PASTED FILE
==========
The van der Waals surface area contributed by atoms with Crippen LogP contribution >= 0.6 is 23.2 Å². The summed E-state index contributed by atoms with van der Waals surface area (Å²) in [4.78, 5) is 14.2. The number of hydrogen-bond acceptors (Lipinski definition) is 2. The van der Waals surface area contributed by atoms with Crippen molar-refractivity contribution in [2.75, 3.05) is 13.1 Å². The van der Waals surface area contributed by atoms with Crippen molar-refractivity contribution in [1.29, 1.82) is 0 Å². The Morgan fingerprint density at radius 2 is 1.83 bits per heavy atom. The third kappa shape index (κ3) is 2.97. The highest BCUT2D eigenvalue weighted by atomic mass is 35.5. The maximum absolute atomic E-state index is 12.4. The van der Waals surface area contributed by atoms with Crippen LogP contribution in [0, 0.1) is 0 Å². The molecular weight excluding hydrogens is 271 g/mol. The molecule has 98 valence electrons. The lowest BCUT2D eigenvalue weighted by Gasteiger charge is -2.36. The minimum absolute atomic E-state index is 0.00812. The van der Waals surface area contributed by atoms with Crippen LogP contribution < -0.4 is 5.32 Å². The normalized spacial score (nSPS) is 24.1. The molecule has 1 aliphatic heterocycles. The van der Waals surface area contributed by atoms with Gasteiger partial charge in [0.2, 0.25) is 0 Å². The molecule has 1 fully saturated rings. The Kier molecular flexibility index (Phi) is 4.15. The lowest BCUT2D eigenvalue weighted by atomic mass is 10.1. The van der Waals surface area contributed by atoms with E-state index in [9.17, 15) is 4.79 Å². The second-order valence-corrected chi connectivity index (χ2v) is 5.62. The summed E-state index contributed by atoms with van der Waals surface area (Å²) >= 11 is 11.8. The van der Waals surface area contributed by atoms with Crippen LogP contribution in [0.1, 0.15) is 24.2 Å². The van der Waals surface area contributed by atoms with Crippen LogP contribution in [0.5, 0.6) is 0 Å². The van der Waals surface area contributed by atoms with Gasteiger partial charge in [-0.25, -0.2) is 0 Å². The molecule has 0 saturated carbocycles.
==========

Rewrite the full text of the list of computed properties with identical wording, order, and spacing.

The van der Waals surface area contributed by atoms with Crippen LogP contribution >= 0.6 is 23.2 Å². The summed E-state index contributed by atoms with van der Waals surface area (Å²) in [4.78, 5) is 14.2. The number of hydrogen-bond acceptors (Lipinski definition) is 2. The van der Waals surface area contributed by atoms with Crippen molar-refractivity contribution in [2.75, 3.05) is 13.1 Å². The van der Waals surface area contributed by atoms with Crippen molar-refractivity contribution in [1.29, 1.82) is 0 Å². The Morgan fingerprint density at radius 2 is 1.83 bits per heavy atom. The third kappa shape index (κ3) is 2.97. The highest BCUT2D eigenvalue weighted by atomic mass is 35.5. The maximum absolute atomic E-state index is 12.4. The van der Waals surface area contributed by atoms with Crippen LogP contribution in [0, 0.1) is 0 Å². The molecular weight excluding hydrogens is 271 g/mol. The molecule has 98 valence electrons. The lowest BCUT2D eigenvalue weighted by Gasteiger charge is -2.36. The minimum absolute atomic E-state index is 0.00812. The van der Waals surface area contributed by atoms with Crippen LogP contribution < -0.4 is 5.32 Å². The normalized spacial score (nSPS) is 24.1. The molecule has 1 aliphatic heterocycles. The van der Waals surface area contributed by atoms with Gasteiger partial charge in [0.2, 0.25) is 0 Å². The molecule has 1 fully saturated rings. The Kier molecular flexibility index (Phi) is 4.15. The lowest BCUT2D eigenvalue weighted by atomic mass is 10.1. The van der Waals surface area contributed by atoms with E-state index in [9.17, 15) is 4.79 Å². The second-order valence-corrected chi connectivity index (χ2v) is 5.62. The summed E-state index contributed by atoms with van der Waals surface area (Å²) >= 11 is 11.8. The van der Waals surface area contributed by atoms with Crippen LogP contribution in [0.1, 0.15) is 24.2 Å². The van der Waals surface area contributed by atoms with Crippen LogP contribution in [0.5, 0.6) is 0 Å². The van der Waals surface area contributed by atoms with Gasteiger partial charge in [-0.25, -0.2) is 0 Å². The molecule has 0 saturated carbocycles.